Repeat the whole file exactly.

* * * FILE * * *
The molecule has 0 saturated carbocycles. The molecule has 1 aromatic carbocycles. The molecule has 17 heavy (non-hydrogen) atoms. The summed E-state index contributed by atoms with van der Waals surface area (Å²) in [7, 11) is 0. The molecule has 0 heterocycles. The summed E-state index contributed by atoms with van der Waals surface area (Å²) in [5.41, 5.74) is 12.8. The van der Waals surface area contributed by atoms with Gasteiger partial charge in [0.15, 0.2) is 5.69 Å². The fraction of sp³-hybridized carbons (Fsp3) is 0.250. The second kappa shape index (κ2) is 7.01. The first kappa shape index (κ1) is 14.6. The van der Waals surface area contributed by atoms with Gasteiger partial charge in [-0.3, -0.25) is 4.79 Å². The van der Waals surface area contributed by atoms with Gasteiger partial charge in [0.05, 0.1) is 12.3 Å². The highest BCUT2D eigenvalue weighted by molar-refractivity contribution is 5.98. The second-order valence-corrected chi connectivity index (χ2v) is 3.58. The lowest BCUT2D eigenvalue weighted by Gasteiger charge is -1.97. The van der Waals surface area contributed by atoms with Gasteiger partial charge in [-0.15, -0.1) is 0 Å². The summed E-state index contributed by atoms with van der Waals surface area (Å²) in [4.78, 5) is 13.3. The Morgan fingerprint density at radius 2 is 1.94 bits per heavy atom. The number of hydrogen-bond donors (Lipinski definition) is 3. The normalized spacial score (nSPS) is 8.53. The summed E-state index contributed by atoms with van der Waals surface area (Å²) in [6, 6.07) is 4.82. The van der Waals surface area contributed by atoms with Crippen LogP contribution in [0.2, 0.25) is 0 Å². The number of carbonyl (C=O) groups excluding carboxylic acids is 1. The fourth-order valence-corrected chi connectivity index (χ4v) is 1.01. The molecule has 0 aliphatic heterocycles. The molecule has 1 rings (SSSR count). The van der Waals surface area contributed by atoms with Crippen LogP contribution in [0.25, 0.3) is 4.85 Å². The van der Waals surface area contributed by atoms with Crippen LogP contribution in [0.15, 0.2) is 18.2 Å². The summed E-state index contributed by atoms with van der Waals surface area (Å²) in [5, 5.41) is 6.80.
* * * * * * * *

The molecule has 0 saturated carbocycles. The molecule has 1 aromatic carbocycles. The molecule has 17 heavy (non-hydrogen) atoms. The summed E-state index contributed by atoms with van der Waals surface area (Å²) in [7, 11) is 0. The molecule has 0 heterocycles. The summed E-state index contributed by atoms with van der Waals surface area (Å²) in [5.41, 5.74) is 12.8. The van der Waals surface area contributed by atoms with Gasteiger partial charge in [0.15, 0.2) is 5.69 Å². The fraction of sp³-hybridized carbons (Fsp3) is 0.250. The second kappa shape index (κ2) is 7.01. The first kappa shape index (κ1) is 14.6. The van der Waals surface area contributed by atoms with Gasteiger partial charge in [-0.3, -0.25) is 4.79 Å². The van der Waals surface area contributed by atoms with Gasteiger partial charge in [0.05, 0.1) is 12.3 Å². The highest BCUT2D eigenvalue weighted by molar-refractivity contribution is 5.98. The second-order valence-corrected chi connectivity index (χ2v) is 3.58. The lowest BCUT2D eigenvalue weighted by Gasteiger charge is -1.97. The van der Waals surface area contributed by atoms with Gasteiger partial charge in [-0.15, -0.1) is 0 Å². The summed E-state index contributed by atoms with van der Waals surface area (Å²) in [4.78, 5) is 13.3. The Morgan fingerprint density at radius 2 is 1.94 bits per heavy atom. The number of hydrogen-bond donors (Lipinski definition) is 3. The normalized spacial score (nSPS) is 8.53. The summed E-state index contributed by atoms with van der Waals surface area (Å²) in [6, 6.07) is 4.82. The van der Waals surface area contributed by atoms with Crippen LogP contribution in [0.2, 0.25) is 0 Å². The number of carbonyl (C=O) groups excluding carboxylic acids is 1. The fourth-order valence-corrected chi connectivity index (χ4v) is 1.01. The molecule has 0 aliphatic heterocycles. The molecule has 1 rings (SSSR count). The van der Waals surface area contributed by atoms with Crippen LogP contribution in [0.25, 0.3) is 4.85 Å². The van der Waals surface area contributed by atoms with Crippen LogP contribution in [0.15, 0.2) is 18.2 Å². The summed E-state index contributed by atoms with van der Waals surface area (Å²) in [5, 5.41) is 6.80.